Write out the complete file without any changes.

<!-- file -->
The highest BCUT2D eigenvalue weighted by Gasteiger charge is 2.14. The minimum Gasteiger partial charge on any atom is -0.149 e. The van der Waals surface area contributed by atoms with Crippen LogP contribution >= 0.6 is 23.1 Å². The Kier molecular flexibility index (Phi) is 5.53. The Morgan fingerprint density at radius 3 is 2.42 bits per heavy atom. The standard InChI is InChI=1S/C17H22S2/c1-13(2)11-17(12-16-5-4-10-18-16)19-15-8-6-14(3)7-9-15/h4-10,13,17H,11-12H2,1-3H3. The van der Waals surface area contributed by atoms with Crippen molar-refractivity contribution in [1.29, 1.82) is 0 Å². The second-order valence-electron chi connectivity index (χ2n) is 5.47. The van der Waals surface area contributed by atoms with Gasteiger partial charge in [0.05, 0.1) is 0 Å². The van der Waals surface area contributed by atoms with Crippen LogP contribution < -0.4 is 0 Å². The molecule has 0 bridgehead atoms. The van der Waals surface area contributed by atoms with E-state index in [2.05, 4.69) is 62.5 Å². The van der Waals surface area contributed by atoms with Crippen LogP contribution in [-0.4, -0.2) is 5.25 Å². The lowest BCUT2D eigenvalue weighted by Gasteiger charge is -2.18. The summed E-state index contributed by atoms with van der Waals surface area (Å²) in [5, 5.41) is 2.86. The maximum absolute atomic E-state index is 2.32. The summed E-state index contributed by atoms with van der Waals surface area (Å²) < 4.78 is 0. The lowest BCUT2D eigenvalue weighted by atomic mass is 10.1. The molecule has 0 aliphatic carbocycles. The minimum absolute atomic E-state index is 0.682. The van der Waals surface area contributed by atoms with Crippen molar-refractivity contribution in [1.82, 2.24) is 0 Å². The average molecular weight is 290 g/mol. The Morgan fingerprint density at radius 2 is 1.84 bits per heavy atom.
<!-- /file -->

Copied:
The highest BCUT2D eigenvalue weighted by Gasteiger charge is 2.14. The minimum Gasteiger partial charge on any atom is -0.149 e. The van der Waals surface area contributed by atoms with Crippen LogP contribution >= 0.6 is 23.1 Å². The Kier molecular flexibility index (Phi) is 5.53. The Morgan fingerprint density at radius 3 is 2.42 bits per heavy atom. The standard InChI is InChI=1S/C17H22S2/c1-13(2)11-17(12-16-5-4-10-18-16)19-15-8-6-14(3)7-9-15/h4-10,13,17H,11-12H2,1-3H3. The van der Waals surface area contributed by atoms with Crippen molar-refractivity contribution in [1.29, 1.82) is 0 Å². The second-order valence-electron chi connectivity index (χ2n) is 5.47. The van der Waals surface area contributed by atoms with Gasteiger partial charge in [0.05, 0.1) is 0 Å². The van der Waals surface area contributed by atoms with Crippen LogP contribution < -0.4 is 0 Å². The molecule has 0 bridgehead atoms. The van der Waals surface area contributed by atoms with E-state index in [2.05, 4.69) is 62.5 Å². The van der Waals surface area contributed by atoms with Crippen LogP contribution in [-0.4, -0.2) is 5.25 Å². The lowest BCUT2D eigenvalue weighted by Gasteiger charge is -2.18. The summed E-state index contributed by atoms with van der Waals surface area (Å²) in [5, 5.41) is 2.86. The maximum absolute atomic E-state index is 2.32. The summed E-state index contributed by atoms with van der Waals surface area (Å²) < 4.78 is 0. The lowest BCUT2D eigenvalue weighted by atomic mass is 10.1. The molecule has 0 aliphatic carbocycles. The minimum absolute atomic E-state index is 0.682. The van der Waals surface area contributed by atoms with Crippen molar-refractivity contribution in [1.82, 2.24) is 0 Å². The average molecular weight is 290 g/mol. The Morgan fingerprint density at radius 2 is 1.84 bits per heavy atom.